We've all been there. Endless job applications, uploading your CV to every job board, and if you're lucky 1 or 2 may come back to you - Why is this?
Well, there are many ways that you can float to the top in a crowded talent pool. Some may say 'if you have the qualifications, you should get the job', but from an employers' perspective, hiring a new employee is a great investment, for both their time and their money, so finding the ideal candidate is essential. Every company follows a certain culture, (some people even have office dogs these days - too bad if you don't like dogs), making it important to find someone who will blend into company values day-to-day.
Standing out can depend on the job you're applying for. To begin you should always do your research, whether it be a website, social media or word of mouth referral, just ensure you know what they're looking for in an employee and what value you can add to the company. You should portray this in your application/CV/cover letter. This is just a starting point, there are many other ways to increase your chances of being noticed amongst other applicants, and here are some tips on how to do so...
Don't let your CV disappear
Your CV is your first impression. It is important that you put yourself in front of the employer to increase your chances of getting noticed. Always update your CV if you have any new qualifications, hobbies etc. Firstly, this is important as that new qualification could be the deal breaker in a hiring manager approaching you, and also a little job board secret - updating your CV can increase your chances of getting to the top of the candidate search list, which means you may have a higher opportunity at being noticed or getting that all important call from a hiring manager. In addition, adding a cover letter provides another layer to getting to know you, and showcases why you feel you deserve the job, so keep this in mind. For more advice on CV tips view our Top 5 CV Writing Tips blog.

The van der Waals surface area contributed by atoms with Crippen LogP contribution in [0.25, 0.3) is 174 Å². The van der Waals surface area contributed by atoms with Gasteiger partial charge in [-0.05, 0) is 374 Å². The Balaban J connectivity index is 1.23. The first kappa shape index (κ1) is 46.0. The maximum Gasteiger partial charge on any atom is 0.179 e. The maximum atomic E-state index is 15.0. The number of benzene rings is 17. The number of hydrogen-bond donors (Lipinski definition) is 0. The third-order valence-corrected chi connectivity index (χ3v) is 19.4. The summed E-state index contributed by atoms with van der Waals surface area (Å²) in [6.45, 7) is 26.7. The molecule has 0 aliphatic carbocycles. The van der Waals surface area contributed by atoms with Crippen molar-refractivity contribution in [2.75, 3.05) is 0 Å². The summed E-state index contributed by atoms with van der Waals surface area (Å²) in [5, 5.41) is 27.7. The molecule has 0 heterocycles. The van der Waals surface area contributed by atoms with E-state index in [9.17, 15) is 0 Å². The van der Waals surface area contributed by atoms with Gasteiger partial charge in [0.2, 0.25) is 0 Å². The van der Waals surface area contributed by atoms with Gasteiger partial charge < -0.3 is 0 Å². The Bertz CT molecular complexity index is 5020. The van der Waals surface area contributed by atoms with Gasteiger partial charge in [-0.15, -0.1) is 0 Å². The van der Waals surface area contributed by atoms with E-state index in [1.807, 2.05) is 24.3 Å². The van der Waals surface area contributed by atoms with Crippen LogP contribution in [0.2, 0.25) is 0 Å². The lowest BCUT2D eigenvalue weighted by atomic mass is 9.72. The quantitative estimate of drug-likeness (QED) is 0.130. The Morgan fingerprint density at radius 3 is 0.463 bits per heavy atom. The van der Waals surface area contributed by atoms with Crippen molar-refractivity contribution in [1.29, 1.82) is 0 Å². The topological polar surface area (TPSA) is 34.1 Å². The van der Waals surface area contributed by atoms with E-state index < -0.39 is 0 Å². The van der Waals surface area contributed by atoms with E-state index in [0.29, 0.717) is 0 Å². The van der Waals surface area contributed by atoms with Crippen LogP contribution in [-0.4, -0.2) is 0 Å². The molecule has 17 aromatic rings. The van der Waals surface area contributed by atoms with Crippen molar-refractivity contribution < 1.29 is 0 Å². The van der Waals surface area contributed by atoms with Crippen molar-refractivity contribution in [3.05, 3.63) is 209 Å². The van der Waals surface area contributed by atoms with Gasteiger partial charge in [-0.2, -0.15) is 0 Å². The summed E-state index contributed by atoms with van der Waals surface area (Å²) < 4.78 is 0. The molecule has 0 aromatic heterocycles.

The professional orientated social platform allows users to present their work-self and personal-self, allowing employers to understand a little more about the candidate. However, this is only if LinkedIn is optimised. It can become a replica of your CV, so sharing your interests, beliefs, and hobbies can put you at an advantage when your profile is being reviewed (if this fits well with the hiring managers specification). You will need to engage with your audience, by posting/sharing/liking, and demonstrating some of that personality. For more tips, read our blog on How To Utilise LinkedIn.
The right things to say to the Hiring Manager
You've been fortunate enough to get yourself noticed by the Hiring Manager... woo hoo, but this is just another stepping stone. Your first conversation with the person who will be putting you forward for the job is a key part of the job search process. Demonstrating yourself professionally, whilst showing your personality is essential. The Hiring Manager knows your qualifications (he's not a psychic, he's just read your CV), so this is your opportunity to show your main strengths, whether it be that you have been traveling, or play sport, or know a language. All these extra attributes are just as important as your experience, so make sure you show them and how they have developed you as a person.
Out Of Work Networking
Knowing your industry inside out may well be the key to having that competitive advantage. Attending events which will allow you to network and/or increase your knowledge, can illustrate the commitment to your career. In some scenarios, who you know can also give you an advantage, so networking and knowing the right people could provide a great reference for your next job. If you want some advice on effective networking, have a look at our blog, A Guide To Networking.
There are plenty of ways to increase your chances of getting noticed by a Hiring Manager - as recruiters, we have a pretty good idea. If you have any questions on any of the above, or a general work finding query, don't hesitate to contact us.